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post #4308 of 4372 Old 04-02-2020, 05:51 PM
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Jim Peterson of Lumagen is repeatedly posting some very bold claims, statements, and conclusions, criticizing PCs with respect to being used as a video and audio source for home theater.

Here's just some of what he is posting:

"I have to disagree with you on the PC output cards. They are bad for both jitter and electrical noise in my experience. In my experience, they also tend to have other HDMI implementation issues. This is likely in part due to all the circuitry in the PC, rather than just the video output card itself, but I also think they may not be following best "microwave" practices for the HDMI output design. These issues are my observations, and others may disagree. Such performance may be acceptable in a gaming setup but I believe it is not acceptable, or at least not desirable, in a high-end theater environment where the goal is the absolute best in audio and video"

"Given our jitter test results form a PC, that I posted yesterday, you likely want to avoid a PC as a source, if you want the best audio, and video for that matter."

"a high-end PC HDMI output recently measured at 450 pS of jitter at 18 GHz and had over a volt of electrical noise. This jitter and electrical noise is enough that the Tektronix had issues recognizing and locking on to the PC's HDMI signal. The PCs 4.5 times spec jitter and extreme noise IMO will degrade image quality.

At Lumagen we have always strived to have the best video processing, but also to be the reference standard for electrical design. I have not really discussed these electrical requirements much and hope this post helps everyone understand this extremely important aspect of design, and how much it affects audio quality and image quality."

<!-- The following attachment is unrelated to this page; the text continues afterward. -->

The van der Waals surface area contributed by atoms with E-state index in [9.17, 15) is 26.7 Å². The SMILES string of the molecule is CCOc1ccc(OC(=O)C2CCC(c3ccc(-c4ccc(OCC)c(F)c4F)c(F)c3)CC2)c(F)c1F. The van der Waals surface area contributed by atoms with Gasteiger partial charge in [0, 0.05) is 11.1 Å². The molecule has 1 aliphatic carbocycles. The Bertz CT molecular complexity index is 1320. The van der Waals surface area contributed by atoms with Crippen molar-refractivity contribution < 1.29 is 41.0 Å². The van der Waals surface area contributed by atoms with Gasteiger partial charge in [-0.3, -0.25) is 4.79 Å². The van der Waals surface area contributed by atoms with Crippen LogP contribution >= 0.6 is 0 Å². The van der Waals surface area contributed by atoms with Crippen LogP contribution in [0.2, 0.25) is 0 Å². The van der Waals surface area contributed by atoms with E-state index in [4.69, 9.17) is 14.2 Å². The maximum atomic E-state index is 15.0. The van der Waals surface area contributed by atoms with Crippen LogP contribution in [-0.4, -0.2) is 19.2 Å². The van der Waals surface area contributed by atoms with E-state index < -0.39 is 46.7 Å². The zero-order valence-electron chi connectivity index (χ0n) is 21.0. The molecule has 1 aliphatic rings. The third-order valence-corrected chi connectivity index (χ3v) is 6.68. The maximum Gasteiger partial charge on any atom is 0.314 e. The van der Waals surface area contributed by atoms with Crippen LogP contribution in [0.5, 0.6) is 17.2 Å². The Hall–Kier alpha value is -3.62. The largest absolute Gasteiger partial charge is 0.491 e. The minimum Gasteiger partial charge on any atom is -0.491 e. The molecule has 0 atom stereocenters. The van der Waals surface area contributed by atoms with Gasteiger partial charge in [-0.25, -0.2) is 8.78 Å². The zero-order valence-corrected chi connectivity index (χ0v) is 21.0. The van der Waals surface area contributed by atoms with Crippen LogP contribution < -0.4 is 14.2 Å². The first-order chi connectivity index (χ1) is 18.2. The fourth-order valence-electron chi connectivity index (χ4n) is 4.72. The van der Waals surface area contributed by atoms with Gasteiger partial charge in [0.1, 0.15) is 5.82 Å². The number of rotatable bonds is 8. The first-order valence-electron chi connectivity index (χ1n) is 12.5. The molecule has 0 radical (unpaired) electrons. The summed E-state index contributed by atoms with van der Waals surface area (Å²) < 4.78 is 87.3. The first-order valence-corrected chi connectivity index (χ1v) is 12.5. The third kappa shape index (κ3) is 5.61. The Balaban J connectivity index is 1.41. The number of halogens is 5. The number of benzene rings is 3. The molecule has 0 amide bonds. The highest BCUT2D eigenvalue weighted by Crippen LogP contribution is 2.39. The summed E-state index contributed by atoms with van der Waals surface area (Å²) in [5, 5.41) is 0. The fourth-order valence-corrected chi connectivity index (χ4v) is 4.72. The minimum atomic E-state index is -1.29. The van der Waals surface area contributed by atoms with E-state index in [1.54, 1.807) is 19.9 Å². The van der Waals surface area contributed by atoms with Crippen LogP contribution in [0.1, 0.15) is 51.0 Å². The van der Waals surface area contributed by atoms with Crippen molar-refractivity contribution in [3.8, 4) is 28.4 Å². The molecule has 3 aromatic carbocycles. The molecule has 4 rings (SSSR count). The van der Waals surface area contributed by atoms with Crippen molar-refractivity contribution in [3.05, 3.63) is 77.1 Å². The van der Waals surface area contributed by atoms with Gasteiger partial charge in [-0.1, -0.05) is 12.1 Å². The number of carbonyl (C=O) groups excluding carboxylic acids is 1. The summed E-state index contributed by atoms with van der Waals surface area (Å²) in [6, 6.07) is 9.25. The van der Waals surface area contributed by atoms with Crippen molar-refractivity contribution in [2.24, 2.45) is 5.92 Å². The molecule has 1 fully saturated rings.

Whilst I am sure that this has absolutely nothing to do with the imminent release of the madVR ENVY I was just wondering what all the fine gentlemen and ladies who operate madVR HTPCs with respect to your Home Theaters have to say about this?

Are you all slumming it with subpar video and audio quality, plagued with persistent HDMI 'problems' due to using a PC within your video and/or audio chain?

Discuss!

Here are his full posts:







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post #4309 of 4372 Old 04-02-2020, 06:15 PM
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Quote:
Originally Posted by ARROW-AV View Post
Jim Peterson of Lumagen is repeatedly posting some very bold claims, statements, and conclusions, criticizing PCs with respect to being used as a video and audio source for home theater.

Here's just some of what he is posting: